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Internet-Based Performance Management

Internet-Based Performance Management

Imagine a time when Federal employees accomplish each agency's mission by making full and appropriate use of every information technology tool."
Access America, Vice President Al Gore

The report, Access America, clearly gave agencies the authority and the responsibility to use information technology wisely and progressively. This article discusses how the Department of the Navy and the Department of Energy are creatively using the Internet to improve customer service, conduct the agencies' missions, and communicate with employees.

Department of the Navy

In May 1997, the Human Resources Center (HRC), Naval Sea Systems Command, posted the Internet version of its Awards Toolkit on the HRC home page, with general information and details on monetary and honorary awards. HRC wanted to make information on awards more accessible to everyone, and identifying types of awards and their criteria easier for managers and employees. Basically, HRC wanted to put awards information at the employees' fingertips.

HRC achieved their stated objectives and more. On the Internet, the Toolkit improves services to employees and enhances communication between the human resources office and employees. The Toolkit lists all the awards employees are eligible for, a description of each award, criteria, and restrictions. Co-workers, customers, and supervisors can print online certificates to recognize employees on the spot. The Awards Toolkit specifies:

  • what types of contributions are recognizable under the awards authority;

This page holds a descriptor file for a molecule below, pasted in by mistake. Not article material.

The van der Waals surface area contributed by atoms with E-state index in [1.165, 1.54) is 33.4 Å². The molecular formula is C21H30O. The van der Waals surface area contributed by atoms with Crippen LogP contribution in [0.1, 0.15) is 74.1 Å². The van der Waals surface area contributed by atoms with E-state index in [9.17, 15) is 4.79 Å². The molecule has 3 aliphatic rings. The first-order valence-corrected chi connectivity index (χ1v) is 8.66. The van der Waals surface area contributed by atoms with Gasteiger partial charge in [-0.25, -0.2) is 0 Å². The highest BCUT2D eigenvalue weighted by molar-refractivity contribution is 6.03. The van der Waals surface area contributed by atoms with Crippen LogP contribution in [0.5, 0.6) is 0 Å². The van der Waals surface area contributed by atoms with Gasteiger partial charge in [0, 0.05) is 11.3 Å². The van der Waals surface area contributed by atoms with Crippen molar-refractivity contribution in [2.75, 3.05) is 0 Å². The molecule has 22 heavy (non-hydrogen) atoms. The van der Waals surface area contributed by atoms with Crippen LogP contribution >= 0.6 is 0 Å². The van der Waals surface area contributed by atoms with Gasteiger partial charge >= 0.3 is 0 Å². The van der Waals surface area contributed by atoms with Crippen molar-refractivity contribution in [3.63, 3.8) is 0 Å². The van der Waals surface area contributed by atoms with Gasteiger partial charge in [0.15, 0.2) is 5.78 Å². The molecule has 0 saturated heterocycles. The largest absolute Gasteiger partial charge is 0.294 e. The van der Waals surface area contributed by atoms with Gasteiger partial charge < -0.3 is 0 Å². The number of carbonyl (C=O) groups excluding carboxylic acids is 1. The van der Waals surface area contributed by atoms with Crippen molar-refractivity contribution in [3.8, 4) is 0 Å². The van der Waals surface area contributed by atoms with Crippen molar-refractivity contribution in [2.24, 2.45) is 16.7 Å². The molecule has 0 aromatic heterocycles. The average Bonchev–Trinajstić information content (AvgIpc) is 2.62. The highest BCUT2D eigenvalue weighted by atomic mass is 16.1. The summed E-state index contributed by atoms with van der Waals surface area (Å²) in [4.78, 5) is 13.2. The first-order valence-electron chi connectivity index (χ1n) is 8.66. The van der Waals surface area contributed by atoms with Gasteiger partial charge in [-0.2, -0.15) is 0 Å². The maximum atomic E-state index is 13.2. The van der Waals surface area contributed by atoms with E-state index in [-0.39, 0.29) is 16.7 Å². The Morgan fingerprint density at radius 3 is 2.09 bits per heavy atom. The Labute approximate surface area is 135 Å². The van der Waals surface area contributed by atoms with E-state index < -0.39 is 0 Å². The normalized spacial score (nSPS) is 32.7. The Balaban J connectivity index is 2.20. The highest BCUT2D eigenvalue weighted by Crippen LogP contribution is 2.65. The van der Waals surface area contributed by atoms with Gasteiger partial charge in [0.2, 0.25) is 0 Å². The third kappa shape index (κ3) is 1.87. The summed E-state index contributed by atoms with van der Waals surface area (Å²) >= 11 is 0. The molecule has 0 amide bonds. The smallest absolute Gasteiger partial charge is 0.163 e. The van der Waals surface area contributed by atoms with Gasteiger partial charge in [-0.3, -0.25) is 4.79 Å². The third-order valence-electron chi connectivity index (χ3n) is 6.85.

• who is eligible to receive awards; and
  • who is authorized to nominate and approve award recipients.

Department of Energy

The Richland Operations Office in the state of Washington wanted to provide better customer service and easier access to human resources information to employees. Therefore, in the late 1990's the Human Resources Office (HRO) put its performance appraisal and awards programs on the Internet.

The Performance Management page addresses many issues that otherwise would have been handled through telephone contact or personal visits to the HRO. The HRO uses the Internet page to disseminate timely information to Richland employees. Richland uses a 360-degree (multi-rater) assessment process for developmental and evaluation purposes. The web page—

  • explains 360-degree assessment;
  • shares frequently asked questions on 360-degree assessment;
  • lists the 360-degree evaluation deadlines and process;
  • provides online instructions on how to operate the appraisal software for evaluations;
  • views and prints forms used during the 360-degree evaluation process;
  • identifies common evaluation errors; addresses giving and receiving constructive feedback;
  • focuses on developmental opportunities; and
  • suggests steps for performance improvement.

The online Recognition and Awards Program includes all the information in a typical paper awards handbook. The "Description of Programs" section includes a list of awards Energy employees are eligible for, criteria, approval and nomination procedures, award forms, and examples of contributions worthy of recognition. Those interested can download the forms necessary to nominate deserving employees. Richland also included its awards catalog, with a list of all award items and a picture of each.

Agencies use the power of the Internet because it makes sense and it's good business practice. Using the Internet to communicate performance management programs is efficient and enhances intra-agency communication.

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